So, while my tunic is not quite a tunic yet (the sides and under arm seams are not sewn) I can kind of try it on and see how it will look. And the sleeves look short.
I knew they were not full length to the wrist, but my sleeves look like they are going to fall right at the elbow. Almost like a half length. I think this is too short for a wool sweater. I don’t want it to have a spring-summer feel, I want it to be more fall-winter. So I need to add some length to my sleeves.
So I unpicked the finishing knot at the end of my bind off and pulled out the stitches for the garter stitch border. I really quickly picked up the live stitches from the stockinette section before any of them could slip away. Luckily this yarn is 100% wool and kind of ‘grabby’ — all the stitches stayed where they were and I could get them on my needle without losing any. The whole thing still really makes me nervous, but it worked out, and practice makes you better, right?
Just a little note about doing this: when the stitches are along a live edge and you need to pick them all up, handle the piece very carefully! Don’t pull at it or shift it around; a stitch can very easily slip through and get lost. Then you have to get a crochet hook and go find it. Practice makes this easier, and there are videos on You Tube for help, but my best advice is to try to avoid losing stitches in the first place, if at all possible. Also, I pick up the stitches any which way, just get them on the needle so they are safe. When I am knitting my first row using the stitches, then I individually fix the twist of each stitch before I work it. Check YouTube to see how stitches should look on the needle so the twist ends up correct. I never can remember, and always double check. After that first row, then you are good to go.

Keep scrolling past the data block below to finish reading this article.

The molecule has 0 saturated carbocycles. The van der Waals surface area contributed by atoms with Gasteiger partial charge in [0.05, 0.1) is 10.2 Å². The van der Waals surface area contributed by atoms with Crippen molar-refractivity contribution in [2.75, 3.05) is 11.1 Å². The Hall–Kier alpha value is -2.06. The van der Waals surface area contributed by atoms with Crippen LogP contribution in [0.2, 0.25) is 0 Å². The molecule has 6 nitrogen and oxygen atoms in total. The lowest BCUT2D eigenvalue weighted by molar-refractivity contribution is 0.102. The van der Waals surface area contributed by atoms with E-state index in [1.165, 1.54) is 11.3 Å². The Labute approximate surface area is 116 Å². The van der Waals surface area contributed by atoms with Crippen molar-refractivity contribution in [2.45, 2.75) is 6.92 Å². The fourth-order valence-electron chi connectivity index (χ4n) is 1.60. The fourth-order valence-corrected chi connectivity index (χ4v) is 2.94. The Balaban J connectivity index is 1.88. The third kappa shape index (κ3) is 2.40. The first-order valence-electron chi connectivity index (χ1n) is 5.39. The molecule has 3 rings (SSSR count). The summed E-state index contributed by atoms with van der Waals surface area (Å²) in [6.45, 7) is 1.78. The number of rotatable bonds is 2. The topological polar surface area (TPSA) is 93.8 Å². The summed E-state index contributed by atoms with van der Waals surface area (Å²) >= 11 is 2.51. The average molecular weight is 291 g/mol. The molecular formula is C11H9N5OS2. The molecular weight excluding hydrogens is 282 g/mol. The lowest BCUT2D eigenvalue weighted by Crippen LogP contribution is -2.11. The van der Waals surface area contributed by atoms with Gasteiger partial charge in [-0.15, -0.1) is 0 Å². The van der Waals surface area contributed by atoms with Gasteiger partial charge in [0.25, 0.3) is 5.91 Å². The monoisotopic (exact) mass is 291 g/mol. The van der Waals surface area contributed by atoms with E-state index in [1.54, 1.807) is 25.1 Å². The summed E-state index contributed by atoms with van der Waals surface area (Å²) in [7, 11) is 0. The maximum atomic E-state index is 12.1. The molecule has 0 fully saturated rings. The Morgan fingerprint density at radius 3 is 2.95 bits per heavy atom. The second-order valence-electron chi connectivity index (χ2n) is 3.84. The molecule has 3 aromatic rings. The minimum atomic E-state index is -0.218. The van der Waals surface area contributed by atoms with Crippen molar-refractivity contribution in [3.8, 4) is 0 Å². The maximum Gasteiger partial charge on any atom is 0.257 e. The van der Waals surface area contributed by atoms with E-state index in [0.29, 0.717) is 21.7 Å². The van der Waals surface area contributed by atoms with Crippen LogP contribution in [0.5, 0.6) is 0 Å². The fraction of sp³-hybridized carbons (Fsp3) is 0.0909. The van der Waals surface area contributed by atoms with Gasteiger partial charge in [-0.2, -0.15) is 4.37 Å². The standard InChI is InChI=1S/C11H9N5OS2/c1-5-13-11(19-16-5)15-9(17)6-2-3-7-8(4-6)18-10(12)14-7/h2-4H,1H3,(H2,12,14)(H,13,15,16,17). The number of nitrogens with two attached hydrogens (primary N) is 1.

Something else that I’ve used sometimes, and should use more often, are lifelines. This is a length of yarn or string that you thread through a row of stitches, and then just leave it in the knitted fabric until you are finished. The lifeline just gets pulled out if it is not needed, but if you need to frog part of your work, you simply pull back to the stitches on the lifeline, and then pick them up. They can’t get lost because they are caught by the line, and the twist will be correct because the line captures that too. I use them more on lace than plain knitting, but they always come in handy, and can be a real time saver if they are there when you need one. I like to use unwaxed dental floss; it is super strong, skinny, and pulls out smoothly with no unwanted fiber shedding. Some people drop a lifeline every so many rows while they knit, or after one repeat of a lace section, or just in a tricky part of the pattern. I’ll have to remember to use these more often.